# Water Rocket-density,temp,drag

I have a question about rockets
This involves the d and temp of the water

tillhm said:
The density is linearly proportional to the mass and therefore linearly proportional to the momentum of the expelled liquid, gases, whatever... Simply plug in $\rho•V$ instead of m.
m | -
a | -
s | -
s | -
| -
|-_________________
density
So graph should look like ^^
and pV =(proportional to) d
d=m/volume
d=m(mass)
d=mv
density proportional to velocity

Are sure that the greater the density of the water (using salt) the greater the momentum( initial velocity of the rocket) ???
Because thinking practically if you were to put lots of salt in, then it would not work normally. However i do understand where your coming from because the more fuel that is expelled at x speed the greater the velocity so therefore the greater the mass of this fuel at the same x speed the greater the v, right???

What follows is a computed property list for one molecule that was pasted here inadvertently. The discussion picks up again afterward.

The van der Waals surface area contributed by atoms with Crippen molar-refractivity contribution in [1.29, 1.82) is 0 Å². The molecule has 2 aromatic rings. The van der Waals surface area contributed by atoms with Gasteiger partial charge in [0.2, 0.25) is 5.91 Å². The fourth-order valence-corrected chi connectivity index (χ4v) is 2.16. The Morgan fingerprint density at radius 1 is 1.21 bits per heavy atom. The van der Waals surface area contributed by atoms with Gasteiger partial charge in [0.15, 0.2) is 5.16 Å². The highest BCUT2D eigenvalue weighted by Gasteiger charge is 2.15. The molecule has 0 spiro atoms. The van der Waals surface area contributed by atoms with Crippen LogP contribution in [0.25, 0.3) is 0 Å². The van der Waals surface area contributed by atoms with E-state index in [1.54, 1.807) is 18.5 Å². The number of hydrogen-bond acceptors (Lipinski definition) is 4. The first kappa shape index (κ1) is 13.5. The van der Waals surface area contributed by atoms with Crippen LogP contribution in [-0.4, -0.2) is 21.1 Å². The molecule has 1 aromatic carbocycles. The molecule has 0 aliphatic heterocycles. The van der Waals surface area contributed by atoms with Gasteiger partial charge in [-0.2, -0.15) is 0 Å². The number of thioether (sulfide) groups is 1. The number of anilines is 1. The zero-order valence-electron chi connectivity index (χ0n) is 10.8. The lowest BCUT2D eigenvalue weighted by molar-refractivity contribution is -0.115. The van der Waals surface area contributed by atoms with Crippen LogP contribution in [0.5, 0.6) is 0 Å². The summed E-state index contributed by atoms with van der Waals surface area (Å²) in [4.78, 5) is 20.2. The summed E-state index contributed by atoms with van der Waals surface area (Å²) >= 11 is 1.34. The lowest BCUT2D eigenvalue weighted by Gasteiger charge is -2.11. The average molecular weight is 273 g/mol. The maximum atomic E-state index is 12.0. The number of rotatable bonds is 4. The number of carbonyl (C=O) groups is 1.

Also for temp
pV=nRT ot pV/nR = T
d=m/v
to form V=m/d

therefore
T= (pm/d)/nR
if density is proportional to mv
T is proportional to pm/velocity ?
or T proportional to 1/v
making graph curved like
y axis velocity
|
|
* |
** |
*** -
********* -
***************** - - x axis temperature

Is this right because im really stuck as i didnt have time to finish all experiments.

Also working out the drag of the rocket.
Would i need to work out the Cross Sec Area or the frontal surface eg the whole nose cone plus the wings where you can see them looking down onto it??

thanks for the help!